Trump, Biden set for tight battle in Florida

ORLANDO, Fla. — The coronavirus pandemic is upending politics across the country, including in Florida — home to 29 electoral votes and consistently one of the most important states in the presidential contest. 

President TrumpDonald John TrumpSessions accepts 'Fox News Sunday' invitation to debate, Tuberville declines Priest among those police cleared from St. John's Church patio for Trump visit Trump criticizes CNN on split-screen audio of Rose Garden address, protesters clashing with police MORE won Florida in 2016 over Democratic nominee Hillary ClintonHillary Diane Rodham ClintonSessions accepts 'Fox News Sunday' invitation to debate, Tuberville declines The Memo: Trump lags in polls as crises press Biden savors Trump's latest attacks MORE by a little more than 1 percentage point but may be an underdog against former Vice President Joe BidenJoe BidenPresidents and 'presidents' Biden to blast Trump's church photo op in Philadelphia speech Rudy Giuliani calls on Cuomo to remove Bill de Blasio MORE

A new poll released by the University of North Florida on Monday found Biden leading Trump by 6 points, 46 percent to 40 percent. 

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Trump’s handling of the coronavirus pandemic is almost certain to be the deciding factor in the race in Florida. 

Nationally, Trump has generally done well in approval ratings for his handling of the crisis, but the University of North Florida poll found that 53 percent of voters in the state said they disapproved of Trump’s handling of the crisis in the state. Just 45 said they approved. 

The same survey showed 58 percent said they do not trust Trump to give reliable information on the crisis, while 41 percent said they trust the president.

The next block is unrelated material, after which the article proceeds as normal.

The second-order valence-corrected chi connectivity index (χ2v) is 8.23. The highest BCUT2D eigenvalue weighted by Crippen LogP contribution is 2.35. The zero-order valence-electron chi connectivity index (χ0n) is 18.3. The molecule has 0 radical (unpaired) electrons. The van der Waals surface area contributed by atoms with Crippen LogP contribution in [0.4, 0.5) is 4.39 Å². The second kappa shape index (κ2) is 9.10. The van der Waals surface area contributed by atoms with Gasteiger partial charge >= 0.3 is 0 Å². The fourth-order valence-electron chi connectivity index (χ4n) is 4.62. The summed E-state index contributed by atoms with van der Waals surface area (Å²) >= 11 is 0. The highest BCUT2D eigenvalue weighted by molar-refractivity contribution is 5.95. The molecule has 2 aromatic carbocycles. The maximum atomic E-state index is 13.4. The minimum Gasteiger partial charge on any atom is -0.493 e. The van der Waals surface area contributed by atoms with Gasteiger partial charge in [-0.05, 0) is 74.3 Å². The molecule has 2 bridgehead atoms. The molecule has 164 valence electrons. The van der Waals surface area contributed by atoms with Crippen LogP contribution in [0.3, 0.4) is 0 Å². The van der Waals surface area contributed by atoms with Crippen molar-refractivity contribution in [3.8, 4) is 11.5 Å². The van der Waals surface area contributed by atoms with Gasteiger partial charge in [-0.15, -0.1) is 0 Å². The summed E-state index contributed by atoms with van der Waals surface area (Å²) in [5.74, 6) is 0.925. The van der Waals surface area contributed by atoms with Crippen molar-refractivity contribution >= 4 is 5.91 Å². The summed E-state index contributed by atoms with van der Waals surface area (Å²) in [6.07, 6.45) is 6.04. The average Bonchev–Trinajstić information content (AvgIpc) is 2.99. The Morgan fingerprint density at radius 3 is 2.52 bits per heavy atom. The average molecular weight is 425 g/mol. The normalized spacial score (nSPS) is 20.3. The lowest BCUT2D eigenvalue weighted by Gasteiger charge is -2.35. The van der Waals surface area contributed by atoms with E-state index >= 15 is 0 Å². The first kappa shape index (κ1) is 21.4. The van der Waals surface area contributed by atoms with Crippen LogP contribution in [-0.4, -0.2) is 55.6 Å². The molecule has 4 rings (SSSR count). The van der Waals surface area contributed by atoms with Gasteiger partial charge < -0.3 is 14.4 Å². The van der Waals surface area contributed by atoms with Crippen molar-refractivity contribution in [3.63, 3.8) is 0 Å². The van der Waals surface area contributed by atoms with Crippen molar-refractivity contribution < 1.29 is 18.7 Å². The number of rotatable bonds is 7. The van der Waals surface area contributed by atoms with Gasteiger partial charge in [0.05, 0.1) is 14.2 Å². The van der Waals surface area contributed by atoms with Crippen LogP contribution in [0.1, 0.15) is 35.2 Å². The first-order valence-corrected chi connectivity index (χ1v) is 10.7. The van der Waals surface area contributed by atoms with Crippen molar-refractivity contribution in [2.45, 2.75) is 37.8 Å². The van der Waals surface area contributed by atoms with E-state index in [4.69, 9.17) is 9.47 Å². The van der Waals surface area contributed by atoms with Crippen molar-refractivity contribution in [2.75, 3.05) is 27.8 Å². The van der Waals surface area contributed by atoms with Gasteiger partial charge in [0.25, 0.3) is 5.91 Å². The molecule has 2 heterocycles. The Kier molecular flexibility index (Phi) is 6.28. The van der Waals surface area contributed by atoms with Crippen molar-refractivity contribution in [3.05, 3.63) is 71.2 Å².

“Unless things turn around quickly and decisively, Florida may become Trump's Waterloo,” warned Martin Sweet, an affiliate assistant professor of political science at Florida Atlantic University. 

He noted that Florida’s governor, Republican Ron DeSantisRonald Dion DeSantisTrump asserts his power over Republicans Sunday shows preview: Leaders weigh in as country erupts in protest over George Floyd death The battle of two Cubas MORE, has also come under scrutiny for his handling of the coronavirus. DeSantis, a strong supporter of Trump’s whom the president has frequently complimented, did not issue a statewide stay-at-home order for Florida until last week. 

“Florida has been trending overall less purple and more red, but Trump and Gov. DeSantis may have squandered their advantage,” Sweet said. 

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The UNF poll showed a majority still support DeSantis’s handling of the coronavirus. 

Fifty-one percent of Floridians said they approved of the job the governor was doing to address the outbreak, with 46 percent saying they disapproved. 

The Trump campaign and the Republican National Committee (RNC) have deployed a massive ground game in Florida, underscoring the importance of the state in November. 

The RNC has had staff on the ground in Florida since 2014 and has been working to register voters and train staff. It says it has held more than 250 virtual Trump Victory Leadership Initiative training sessions, while volunteers have made nearly 2 million calls to voters.